Again, encryption implementations are more than just math, they are code. And the latest Snowden revelations reveal that the NSA has been working with the major technology companies to make sure the code further weakens the security of our encryption systems. There have been convincing allegations of such attacks in the past, and Snowden is claiming that other encryption systems have been compromised as well.

Finally, the Snowden documents mention some sort of breakthrough that makes it easier for the NSA to crack Internet encryption. It’s possible this is some sort of improved attack on the RSA algorithm, or some other part of the encryption process. Bruce Schneier has seen the Snowden documents, and he says the RSA algorithm is still secure, but the NSA has undermined everything around it.

Between these three strategies — undermining standards, undermining code, and some kind of cryptographic breakthrough — it’s possible that the NSA has significantly reduced the practical difficulties of cracking RSA as used in the real world. Even if decryption without the key remains a billion times harder than with the key, those supercomputers mentioned in the quote above could probably crack them in a time frame of seconds to minutes.

In addition, they apparently have built themselves a huge toolkit for compromising computing systems, and people smarter than me say they can probably get into any computer on the internet if they try hard enough. It’s not so easy that they can do it to more than a small fraction of the world’s computers, and it’s risky because they could get caught, but

These are hacker tools designed by hackers with an essentially unlimited budget. What I took away from reading the Snowden documents was that if the NSA wants in to your computer, it’s in. Period.

Then, once the NSA gets into a computer, they can search it for private decryption keys. Lots of good it does to use SSL or PGP if the NSA can copy the keys and certificates off your computer and throw them to a cloud of 100,000 computers to brute-force your password. Or they can compromise your computer’s encryption software to weaken it, then intercept and decrypt the data stream out on the Internet. They may also have broken into the Certificate Authorities’ computers and stolen the signing keys, allowing them to conduct man-in-the-middle attacks.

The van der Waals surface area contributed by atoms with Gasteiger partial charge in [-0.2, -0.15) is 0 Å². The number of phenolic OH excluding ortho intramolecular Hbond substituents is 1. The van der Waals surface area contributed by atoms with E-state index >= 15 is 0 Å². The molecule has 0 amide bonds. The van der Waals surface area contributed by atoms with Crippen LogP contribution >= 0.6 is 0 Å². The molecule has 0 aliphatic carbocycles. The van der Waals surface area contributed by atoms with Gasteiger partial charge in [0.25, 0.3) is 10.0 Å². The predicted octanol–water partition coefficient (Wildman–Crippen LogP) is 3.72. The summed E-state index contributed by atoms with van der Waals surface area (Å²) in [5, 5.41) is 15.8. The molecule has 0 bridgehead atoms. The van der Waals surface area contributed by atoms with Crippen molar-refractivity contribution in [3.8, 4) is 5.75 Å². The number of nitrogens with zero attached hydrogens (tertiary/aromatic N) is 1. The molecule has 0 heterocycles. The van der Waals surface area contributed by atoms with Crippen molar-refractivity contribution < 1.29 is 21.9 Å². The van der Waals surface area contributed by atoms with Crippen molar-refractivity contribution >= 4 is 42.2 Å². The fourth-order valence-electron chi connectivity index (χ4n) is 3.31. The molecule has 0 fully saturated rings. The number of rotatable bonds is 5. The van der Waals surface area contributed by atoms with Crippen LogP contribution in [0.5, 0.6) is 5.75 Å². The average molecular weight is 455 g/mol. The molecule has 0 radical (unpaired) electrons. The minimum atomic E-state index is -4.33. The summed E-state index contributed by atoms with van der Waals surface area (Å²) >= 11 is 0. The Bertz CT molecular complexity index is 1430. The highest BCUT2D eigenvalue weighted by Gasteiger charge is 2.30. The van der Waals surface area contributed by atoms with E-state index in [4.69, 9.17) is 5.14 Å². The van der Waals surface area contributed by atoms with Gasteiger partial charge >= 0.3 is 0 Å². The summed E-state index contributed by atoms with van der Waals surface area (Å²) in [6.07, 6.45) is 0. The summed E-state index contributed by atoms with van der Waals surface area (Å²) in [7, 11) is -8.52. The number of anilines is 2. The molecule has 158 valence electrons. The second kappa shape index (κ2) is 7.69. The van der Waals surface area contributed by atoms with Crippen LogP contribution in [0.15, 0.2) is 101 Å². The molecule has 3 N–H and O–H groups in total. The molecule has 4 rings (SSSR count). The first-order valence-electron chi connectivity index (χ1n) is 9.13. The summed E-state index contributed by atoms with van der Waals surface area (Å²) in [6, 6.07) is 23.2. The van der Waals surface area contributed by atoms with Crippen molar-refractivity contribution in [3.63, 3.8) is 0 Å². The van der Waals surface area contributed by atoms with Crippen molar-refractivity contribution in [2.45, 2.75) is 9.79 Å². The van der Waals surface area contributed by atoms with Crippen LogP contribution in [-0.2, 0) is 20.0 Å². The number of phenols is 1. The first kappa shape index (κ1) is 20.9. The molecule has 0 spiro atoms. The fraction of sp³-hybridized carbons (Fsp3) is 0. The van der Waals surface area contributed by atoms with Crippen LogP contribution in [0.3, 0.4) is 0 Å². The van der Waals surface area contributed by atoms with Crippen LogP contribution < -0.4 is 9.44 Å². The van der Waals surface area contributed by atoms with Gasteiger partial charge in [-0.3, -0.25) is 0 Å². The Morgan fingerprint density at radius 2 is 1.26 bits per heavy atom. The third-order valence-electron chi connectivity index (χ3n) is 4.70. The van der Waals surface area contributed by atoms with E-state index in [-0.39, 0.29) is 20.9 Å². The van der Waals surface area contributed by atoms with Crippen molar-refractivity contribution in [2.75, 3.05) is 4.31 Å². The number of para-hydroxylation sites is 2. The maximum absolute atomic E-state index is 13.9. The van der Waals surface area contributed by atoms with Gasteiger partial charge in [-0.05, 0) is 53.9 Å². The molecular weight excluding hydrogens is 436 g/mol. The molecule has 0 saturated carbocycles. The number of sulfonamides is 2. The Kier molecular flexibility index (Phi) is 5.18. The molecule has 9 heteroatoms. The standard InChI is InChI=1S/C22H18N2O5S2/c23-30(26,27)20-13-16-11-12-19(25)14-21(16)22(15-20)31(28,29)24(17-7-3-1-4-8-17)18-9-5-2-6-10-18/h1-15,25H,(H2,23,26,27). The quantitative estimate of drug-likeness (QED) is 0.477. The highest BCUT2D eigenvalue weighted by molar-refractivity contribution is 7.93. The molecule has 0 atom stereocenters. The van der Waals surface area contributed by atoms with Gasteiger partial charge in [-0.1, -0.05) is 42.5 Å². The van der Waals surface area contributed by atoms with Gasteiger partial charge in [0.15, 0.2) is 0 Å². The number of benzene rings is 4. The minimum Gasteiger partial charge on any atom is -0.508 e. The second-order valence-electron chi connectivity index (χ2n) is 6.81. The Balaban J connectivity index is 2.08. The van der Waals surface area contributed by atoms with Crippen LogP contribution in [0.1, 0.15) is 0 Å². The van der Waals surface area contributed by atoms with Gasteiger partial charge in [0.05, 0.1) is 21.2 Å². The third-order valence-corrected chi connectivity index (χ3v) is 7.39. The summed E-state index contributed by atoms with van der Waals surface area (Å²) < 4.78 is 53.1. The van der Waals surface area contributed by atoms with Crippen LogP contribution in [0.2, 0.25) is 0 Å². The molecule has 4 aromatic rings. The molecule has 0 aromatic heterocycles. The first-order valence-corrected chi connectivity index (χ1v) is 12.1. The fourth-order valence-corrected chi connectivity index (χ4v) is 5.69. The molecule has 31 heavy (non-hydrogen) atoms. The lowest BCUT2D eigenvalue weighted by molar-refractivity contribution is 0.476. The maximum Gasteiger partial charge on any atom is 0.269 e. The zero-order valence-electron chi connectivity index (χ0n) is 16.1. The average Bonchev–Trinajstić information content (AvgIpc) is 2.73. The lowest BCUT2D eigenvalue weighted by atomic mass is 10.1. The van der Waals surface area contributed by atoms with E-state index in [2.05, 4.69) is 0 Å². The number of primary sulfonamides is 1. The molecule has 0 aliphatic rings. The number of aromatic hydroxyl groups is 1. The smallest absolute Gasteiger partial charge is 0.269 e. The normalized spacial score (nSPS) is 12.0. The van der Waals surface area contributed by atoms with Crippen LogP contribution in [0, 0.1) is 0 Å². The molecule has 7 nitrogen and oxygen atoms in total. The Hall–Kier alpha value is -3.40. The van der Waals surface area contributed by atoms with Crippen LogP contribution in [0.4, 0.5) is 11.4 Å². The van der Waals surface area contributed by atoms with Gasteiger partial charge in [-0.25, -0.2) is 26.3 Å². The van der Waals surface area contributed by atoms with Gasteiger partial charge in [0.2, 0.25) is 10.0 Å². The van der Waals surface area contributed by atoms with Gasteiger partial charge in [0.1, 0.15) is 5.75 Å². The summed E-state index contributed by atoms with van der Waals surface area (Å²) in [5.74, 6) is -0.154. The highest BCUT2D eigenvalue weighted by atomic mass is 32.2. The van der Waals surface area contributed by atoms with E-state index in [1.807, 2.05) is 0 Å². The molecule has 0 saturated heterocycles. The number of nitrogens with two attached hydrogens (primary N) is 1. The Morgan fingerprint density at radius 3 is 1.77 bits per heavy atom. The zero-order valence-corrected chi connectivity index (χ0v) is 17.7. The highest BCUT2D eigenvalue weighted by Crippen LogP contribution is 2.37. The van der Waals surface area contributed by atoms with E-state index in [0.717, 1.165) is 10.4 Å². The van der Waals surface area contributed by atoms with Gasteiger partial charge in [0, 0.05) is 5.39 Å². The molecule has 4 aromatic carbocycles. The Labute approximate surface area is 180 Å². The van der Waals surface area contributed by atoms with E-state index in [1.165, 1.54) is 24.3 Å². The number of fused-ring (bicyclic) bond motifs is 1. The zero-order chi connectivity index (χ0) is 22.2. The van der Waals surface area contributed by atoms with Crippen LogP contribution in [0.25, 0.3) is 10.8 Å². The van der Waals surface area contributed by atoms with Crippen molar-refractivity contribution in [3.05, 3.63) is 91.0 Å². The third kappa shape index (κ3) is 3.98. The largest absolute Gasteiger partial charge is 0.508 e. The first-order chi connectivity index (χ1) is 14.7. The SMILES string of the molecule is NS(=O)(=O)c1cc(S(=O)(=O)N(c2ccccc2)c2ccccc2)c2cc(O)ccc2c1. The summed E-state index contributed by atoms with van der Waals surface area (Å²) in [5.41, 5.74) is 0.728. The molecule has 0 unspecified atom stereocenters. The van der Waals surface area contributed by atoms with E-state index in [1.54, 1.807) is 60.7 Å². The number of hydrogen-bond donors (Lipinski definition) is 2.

All of this leaves me feeling somewhat conflicted. On the one hand, I’m a techno-geek, and what the NSA has done is damned impressive. This is as close as we’ve come in the real world to Setec Astronomy, and it’s an awe-inspiring accomplishment of breathtaking scope.

On the other hand — although the major media doesn’t seem worried about it, judging by the lack of coverage — the NSA has essentially destroyed the trusted framework of the internet. Not just the parts of it used by terrorists, cybercriminals, and human traffickers, but all of it, from the secure website where you do your banking, to your medical records, to Gmail, Facebook, and Twitter.

The documents seem to claim that the NSA’s subversions don’t weaken security unless we know what the NSA knows about them:

“These design changes make the systems in question exploitable through Sigint collection … with foreknowledge of the modification. To the consumer and other adversaries, however, the systems’ security remains intact.”

That sounds just like something the NSA would do. They’re trying to balance their espionage role of spying on everyone’s communications with their counter-espionage role of securing American communications. The problem is that we’re all on the same global Internet — everyone uses the same technology and everyone talks to everyone else — so those goals collide head-on: The NSA wants to have back doors through the encryption, but they don’t want anyone else to use them, so they poke holes in the security, and then they make those holes as secure as they can.